Photo details: Canon PowerShot SD750, 12.5-inch Cave Astrola telescope

"Venus was only 9.7° from the Sun and 1.4% illuminated," says Ricci. "The 'rough edges' of the crescent are caused by poor seeing--turbulence in the atmosphere over Rochester."

Venus makes its closest approach to the sun (just 8 degrees away) on Friday, March 27th. On that date, the luminous crescent will almost completely circumscribe the planet. The best time to look is during the day while the sun and Venus are high in the sky--but be careful! Do not let your telescope stray across the sun. Venus is beautiful, but you wouldn't want it to be the last thing you ever see.

more images: from Elias Chasiotis of Markopoulo, Greece; from Günther Strauch of Borken, NRW, Germany; from Peter von Bagh of Porvoo, Finland; from Jimmy Westlake of Mauna Kea, Hawaii; from Gary A. Becker of Coopersburg, PA; from Denis Joye of Boulogne, France; from Mohammad Soltanolkottabi of Esfahan, Iran; from Doug Zubenel of Cedar Creek, Kansas; from Becky Ramotowski of Tijeras, New Mexico; from Josef Laufer of Wuerzburg, Germany;

Comet Lulin Photo Gallery
[Comet Hunter Telescope: review] [Comet Lulin finder chart]

Explore the Sunspot Cycle

Near-Earth Asteroids
Potentially Hazardous Asteroids (PHAs) are space rocks larger than approximately 100m that can come closer to Earth than 0.05 AU. None of the known PHAs is on a collision course with our planet, although astronomers are finding new ones all the time.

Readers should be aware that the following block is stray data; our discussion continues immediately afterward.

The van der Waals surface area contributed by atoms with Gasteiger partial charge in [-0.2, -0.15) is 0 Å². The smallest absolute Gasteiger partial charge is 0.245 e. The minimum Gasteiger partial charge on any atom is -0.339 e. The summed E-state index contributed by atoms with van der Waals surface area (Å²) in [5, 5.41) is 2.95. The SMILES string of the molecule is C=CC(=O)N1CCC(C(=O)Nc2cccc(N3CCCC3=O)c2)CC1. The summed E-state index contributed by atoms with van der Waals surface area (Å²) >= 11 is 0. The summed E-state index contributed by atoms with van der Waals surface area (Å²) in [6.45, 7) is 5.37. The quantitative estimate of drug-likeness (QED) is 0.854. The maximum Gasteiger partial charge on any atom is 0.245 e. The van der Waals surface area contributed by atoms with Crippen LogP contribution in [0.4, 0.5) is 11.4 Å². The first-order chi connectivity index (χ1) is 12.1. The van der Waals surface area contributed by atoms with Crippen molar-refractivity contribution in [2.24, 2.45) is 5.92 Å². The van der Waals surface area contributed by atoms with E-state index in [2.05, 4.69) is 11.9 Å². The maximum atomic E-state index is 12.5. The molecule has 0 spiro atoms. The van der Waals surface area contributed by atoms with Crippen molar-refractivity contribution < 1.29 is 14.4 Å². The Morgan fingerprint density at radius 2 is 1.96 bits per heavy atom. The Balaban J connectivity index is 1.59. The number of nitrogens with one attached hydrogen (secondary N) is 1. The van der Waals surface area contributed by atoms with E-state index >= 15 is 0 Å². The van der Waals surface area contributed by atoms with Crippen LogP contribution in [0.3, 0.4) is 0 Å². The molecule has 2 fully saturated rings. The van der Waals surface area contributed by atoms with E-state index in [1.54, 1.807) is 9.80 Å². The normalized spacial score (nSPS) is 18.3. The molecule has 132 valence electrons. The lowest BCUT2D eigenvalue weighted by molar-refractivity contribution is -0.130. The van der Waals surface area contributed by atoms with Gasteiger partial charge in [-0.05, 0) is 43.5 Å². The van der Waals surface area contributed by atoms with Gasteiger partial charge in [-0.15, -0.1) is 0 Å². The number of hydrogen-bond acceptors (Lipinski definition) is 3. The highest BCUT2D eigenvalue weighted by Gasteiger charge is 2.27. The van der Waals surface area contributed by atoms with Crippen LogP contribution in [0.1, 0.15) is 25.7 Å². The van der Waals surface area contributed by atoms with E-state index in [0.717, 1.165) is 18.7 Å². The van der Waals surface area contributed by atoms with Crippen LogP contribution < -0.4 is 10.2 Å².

On March 25, 2009 there were 1048 potentially hazardous asteroids.
March 2009 Earth-asteroid encounters:
Miss Distance
2009 DS43
Mar. 1
6.9 LD
32 m
2009 DD45
Mar. 2
0.2 LD
35 m
2009 DN4
Mar. 3
8.1 LD
27 m
2009 EA
Mar. 4
7.4 LD
24 m
2009 EW
Mar. 6
0.9 LD
23 m
161989 Cacus
Mar. 7
70.5 LD
1.7 km
2009 EH1
Mar. 8
1.6 LD
12 m
2009 ET
Mar. 9
9.5 LD
15 m
2009 DV43
Mar. 10
8.5 LD
80 m
2009 EU
Mar. 11
3.5 LD
21 m
1998 OR2
Mar. 12
69.8 LD
3.3 km
2009 DR3
Mar. 14
7.2 LD
225 m
2009 FR
Mar. 16
6.7 LD
22 m
2009 FJ
Mar. 16
4.9 LD
46 m
2009 FW4
Mar. 17
2.8 LD
53 m
2009 FH
Mar. 18
0.2 LD
21 m
2009 FK
Mar. 19
1.0 LD
9 m
2009 DO111
Mar. 20
1.2 LD
117 m
2009 FX4
Mar. 23
6.1 LD
37 m
2009 FD
Mar. 27
1.6 LD
160 m
Notes: LD means "Lunar Distance." 1 LD = 384,401 km, the distance between Earth and the Moon. 1 LD also equals 0.00256 AU. MAG is the visual magnitude of the asteroid on the date of closest approach.
Essential Links
NOAA Space Weather Prediction Center
  The official U.S. government space weather bureau
Atmospheric Optics
  The first place to look for information about sundogs, pillars, rainbows and related phenomena.
Solar and Heliospheric Observatory
  Realtime and archival images of the Sun from SOHO.
  3D views of the sun from NASA's Solar and Terrestrial Relations Observatory
Daily Sunspot Summaries
  from the NOAA Space Environment Center
Current Solar Images
  from the National Solar Data Analysis Center
Science Central
  more links...
©2008, -- This site is penned daily by Dr. Tony Phillips.